Phillip Messina with his daughter Jessie Messina in Portland. Messina was the Assembly’s choice for interim city administrator for the summer, as they search for a permanent hire. (Selfie courtesy of Phil Messina)

Phillip Messina is Sitka’s interim administrator, chosen by the Assembly to manage city affairs for the summer as they search for Mark Gorman’s permanent replacement. Messina is semi-retired, with nearly three decades of municipal management experience in the Pacific Northwest. His longest post was for ten years as the City Manager for Central Point, Oregon, population 17,000 – though it was 12,000 when he began.

Messina’s name was put before the Sitka Assembly by The Prothman Company, a firm hired in April to recruit a permanent administrator. He expects to hold the position into September, and spoke with KCAW about his first impressions of Sitka, goals as interim, and management style.

Downloadable audio.

Messina is available by appointment on the third floor of City Hall. You can reach him at 

Interview Highlights

On the most striking part of Sitka

I don’t know a lot of cities our size that have not just one, but two hydroelectric dams. That is different. Five marinas and harbors, I think? So just the sheer number of services that the city is involved in is impressive. I’m struck by the passion people have for this community, whether they’re just volunteers on the Assembly or they’re short-term or long-term employees. People I meet really love Sitka and they really care about this place.

On the role of interim administrator

Like I told the Assembly, it’s really about keeping a steady hand on the tiller while they go through the process of bringing on their next administrator. I am interim, but I am the administrator. I have been given that authority from the Assembly, so as things come up people come to me for the approvals, the denials, etc. So what do I hope to accomplish? What do they say in truck driving, “Always keep the shiny side up?” So hopefully there won’t be any issues. There’s some things I’ll be looking at internally – just some process items that folks may never see, but that I think may help streamline and move something things along a little quicker.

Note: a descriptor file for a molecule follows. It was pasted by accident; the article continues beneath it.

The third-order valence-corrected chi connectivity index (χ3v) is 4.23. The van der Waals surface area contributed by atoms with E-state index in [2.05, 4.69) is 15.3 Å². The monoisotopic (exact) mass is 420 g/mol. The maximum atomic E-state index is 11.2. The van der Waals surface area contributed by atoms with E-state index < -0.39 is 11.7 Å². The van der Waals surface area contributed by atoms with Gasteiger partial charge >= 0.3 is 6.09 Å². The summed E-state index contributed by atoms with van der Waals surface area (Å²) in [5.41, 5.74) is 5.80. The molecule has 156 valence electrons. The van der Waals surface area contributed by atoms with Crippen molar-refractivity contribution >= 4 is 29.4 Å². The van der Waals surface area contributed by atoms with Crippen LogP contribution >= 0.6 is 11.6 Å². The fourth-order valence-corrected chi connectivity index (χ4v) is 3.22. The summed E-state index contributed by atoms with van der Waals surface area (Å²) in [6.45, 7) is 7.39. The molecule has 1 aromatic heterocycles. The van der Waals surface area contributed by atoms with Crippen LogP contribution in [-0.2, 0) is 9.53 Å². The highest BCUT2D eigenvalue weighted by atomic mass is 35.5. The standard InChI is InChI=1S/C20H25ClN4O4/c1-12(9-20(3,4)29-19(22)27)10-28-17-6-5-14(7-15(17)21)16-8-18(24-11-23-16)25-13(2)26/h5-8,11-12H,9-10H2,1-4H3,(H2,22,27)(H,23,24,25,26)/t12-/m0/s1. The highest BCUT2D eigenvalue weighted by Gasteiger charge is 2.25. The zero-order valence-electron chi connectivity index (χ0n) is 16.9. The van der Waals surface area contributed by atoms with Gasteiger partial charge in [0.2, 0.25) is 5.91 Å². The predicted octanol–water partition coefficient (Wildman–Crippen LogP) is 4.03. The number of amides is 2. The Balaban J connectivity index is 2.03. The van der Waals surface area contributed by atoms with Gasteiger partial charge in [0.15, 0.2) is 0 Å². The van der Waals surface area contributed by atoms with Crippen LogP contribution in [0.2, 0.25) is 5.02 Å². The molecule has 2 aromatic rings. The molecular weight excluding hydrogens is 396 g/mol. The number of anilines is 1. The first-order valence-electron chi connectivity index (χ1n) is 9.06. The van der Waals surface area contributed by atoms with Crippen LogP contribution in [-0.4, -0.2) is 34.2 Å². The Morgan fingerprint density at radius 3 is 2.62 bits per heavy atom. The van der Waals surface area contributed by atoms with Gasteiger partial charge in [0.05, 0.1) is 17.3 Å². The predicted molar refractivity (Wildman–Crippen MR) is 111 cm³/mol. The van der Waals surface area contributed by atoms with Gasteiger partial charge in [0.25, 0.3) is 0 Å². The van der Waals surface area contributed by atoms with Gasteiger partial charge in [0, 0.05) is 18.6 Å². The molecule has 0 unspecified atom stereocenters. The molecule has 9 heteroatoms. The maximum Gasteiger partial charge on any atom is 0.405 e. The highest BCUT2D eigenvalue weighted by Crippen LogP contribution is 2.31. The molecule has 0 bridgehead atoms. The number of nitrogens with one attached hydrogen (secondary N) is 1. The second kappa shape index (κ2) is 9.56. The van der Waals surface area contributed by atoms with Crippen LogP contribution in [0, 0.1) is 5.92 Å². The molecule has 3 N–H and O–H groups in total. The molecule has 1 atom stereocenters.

On Sitka’s 10-year capital plans. Are they too aggressive?

Mechanical systems wear out and break down. You have to be ready to fix them. I know there were maintenance issues at the Green Lake Dam. If we ever needed to replace it or the Blue Lake Dam, the Assembly heard the number is in the neighborhood of $150 to 160 million. Those are huge investments for a community this size. You asked me: Are they too aggressive? The challenge will be to determine in the short term and in the five/ten year time frame: What are we going to fix? What are we going to be able to fix and maintain? And what are we going to be able to afford to do? And that’s something the Assembly, the department heads and city staff, and the community are going to have to look at every year. It has to be looked at every year.

On balancing the cost of living, while maintaining critical infrastructure

I believe Sitka’s utility rates are somewhere in the middle of a lot of the other cities in Southeast. Somewhere down the road, someone has to be pay those bills. It’s incumbent on us to do everything we can to make those rates affordable and make this place attractive for folks that want to come here – and bring jobs, whether that’s fish processing or new hotels. Part of what we [in local government] do is to make sure you can drive on the roads, have quality drinking water, have quality schools, and keep an eye on the ball of economic development. What do they say, “A rising tide floats all boats?” So that’s part of it.

On the legal process for a potential sale of Sitka Community Hospital. Will it require public vote?

I have the best answer for you: I don’t know, and I couldn’t tell you. It’s not an area I’ve spent a whole lot of time getting into yet. There’s three public meetings coming up in mid-July. It’s going to be a difficult decision either way. We’ll see where it plays out.

Sitka Community Hospital will present their plan for sustainability to the Sitka Assembly on Thursday, July 13th. The Sitka Assembly will also host  a town hall meeting on the future of healthcare on Monday, July 17th at 6 p.m. and a special meeting to discuss both hospitals, as well as SEARHC’s proposal for merger, on Tuesday, July 18th at 6 p.m. Raven Radio will broadcast all three meetings live from Harrigan Centennial Hall.

On his opinion of tiny homes and Sitka’s shortage of affordable housing

I had a discussion with Michael Scarcelli, our planning director, who said one of the things they’ve talked about is a tiny house display. “Let’s get a couple. Let’s put some out. Let’s let people see what these are about.” I think they’re necessary. I live in the Seattle area where real estate is absolutely crazy. It’s as bad as California or Silicon Valley. If there are people for whom that’s their gateway to home ownership, we should be looking at that and find a way to make it happen.

On how he’ll handle the learning curve of managing an electric utility and a harbors system

First part of the learning curve is to know you’ve got experienced people running both of those departments. I have a lot of faith in [Utility Director] Bryan Bertacchi-  his background, his experience, his ability to run that organization and the people that work for him. Harbors, [Harbor Master] Stan Eliason is doing a great job. He has a board to work with. Part of being a city administrator is to hire good people to run those programs. I’m not a micromanager. When I’m in a hiring mode, I make sure I hire the best and turn them loose to do their job.